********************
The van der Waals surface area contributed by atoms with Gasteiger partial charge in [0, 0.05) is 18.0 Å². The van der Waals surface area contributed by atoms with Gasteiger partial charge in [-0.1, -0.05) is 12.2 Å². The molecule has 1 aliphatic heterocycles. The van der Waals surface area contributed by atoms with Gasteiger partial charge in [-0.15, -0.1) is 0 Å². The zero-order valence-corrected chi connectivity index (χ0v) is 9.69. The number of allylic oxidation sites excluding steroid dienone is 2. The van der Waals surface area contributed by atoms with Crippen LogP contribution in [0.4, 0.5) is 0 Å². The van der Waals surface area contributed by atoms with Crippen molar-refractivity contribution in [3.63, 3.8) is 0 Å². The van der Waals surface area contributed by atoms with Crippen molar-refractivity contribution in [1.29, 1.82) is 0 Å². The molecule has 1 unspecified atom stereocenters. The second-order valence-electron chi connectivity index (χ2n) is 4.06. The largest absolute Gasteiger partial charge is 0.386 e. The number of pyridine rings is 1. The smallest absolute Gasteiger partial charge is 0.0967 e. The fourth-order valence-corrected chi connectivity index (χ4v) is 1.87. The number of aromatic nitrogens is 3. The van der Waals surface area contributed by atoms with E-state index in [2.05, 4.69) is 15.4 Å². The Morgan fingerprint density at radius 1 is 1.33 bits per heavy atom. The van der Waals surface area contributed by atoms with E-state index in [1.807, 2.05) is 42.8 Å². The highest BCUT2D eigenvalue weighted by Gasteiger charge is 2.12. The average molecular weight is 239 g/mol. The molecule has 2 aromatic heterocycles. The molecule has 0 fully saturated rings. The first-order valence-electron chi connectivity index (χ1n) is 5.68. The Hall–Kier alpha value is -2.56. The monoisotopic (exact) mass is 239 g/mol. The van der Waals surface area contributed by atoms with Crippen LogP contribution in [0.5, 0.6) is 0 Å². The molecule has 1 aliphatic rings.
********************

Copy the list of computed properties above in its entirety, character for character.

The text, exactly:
The van der Waals surface area contributed by atoms with Gasteiger partial charge in [0, 0.05) is 18.0 Å². The van der Waals surface area contributed by atoms with Gasteiger partial charge in [-0.1, -0.05) is 12.2 Å². The molecule has 1 aliphatic heterocycles. The van der Waals surface area contributed by atoms with Gasteiger partial charge in [-0.15, -0.1) is 0 Å². The zero-order valence-corrected chi connectivity index (χ0v) is 9.69. The number of allylic oxidation sites excluding steroid dienone is 2. The van der Waals surface area contributed by atoms with Crippen LogP contribution in [0.4, 0.5) is 0 Å². The van der Waals surface area contributed by atoms with Crippen molar-refractivity contribution in [3.63, 3.8) is 0 Å². The van der Waals surface area contributed by atoms with Crippen molar-refractivity contribution in [1.29, 1.82) is 0 Å². The molecule has 1 unspecified atom stereocenters. The second-order valence-electron chi connectivity index (χ2n) is 4.06. The largest absolute Gasteiger partial charge is 0.386 e. The number of pyridine rings is 1. The smallest absolute Gasteiger partial charge is 0.0967 e. The fourth-order valence-corrected chi connectivity index (χ4v) is 1.87. The number of aromatic nitrogens is 3. The van der Waals surface area contributed by atoms with E-state index in [2.05, 4.69) is 15.4 Å². The Morgan fingerprint density at radius 1 is 1.33 bits per heavy atom. The van der Waals surface area contributed by atoms with E-state index in [1.807, 2.05) is 42.8 Å². The highest BCUT2D eigenvalue weighted by Gasteiger charge is 2.12. The average molecular weight is 239 g/mol. The molecule has 2 aromatic heterocycles. The molecule has 0 fully saturated rings. The first-order valence-electron chi connectivity index (χ1n) is 5.68. The Hall–Kier alpha value is -2.56. The monoisotopic (exact) mass is 239 g/mol. The van der Waals surface area contributed by atoms with Crippen LogP contribution in [0.5, 0.6) is 0 Å². The molecule has 1 aliphatic rings.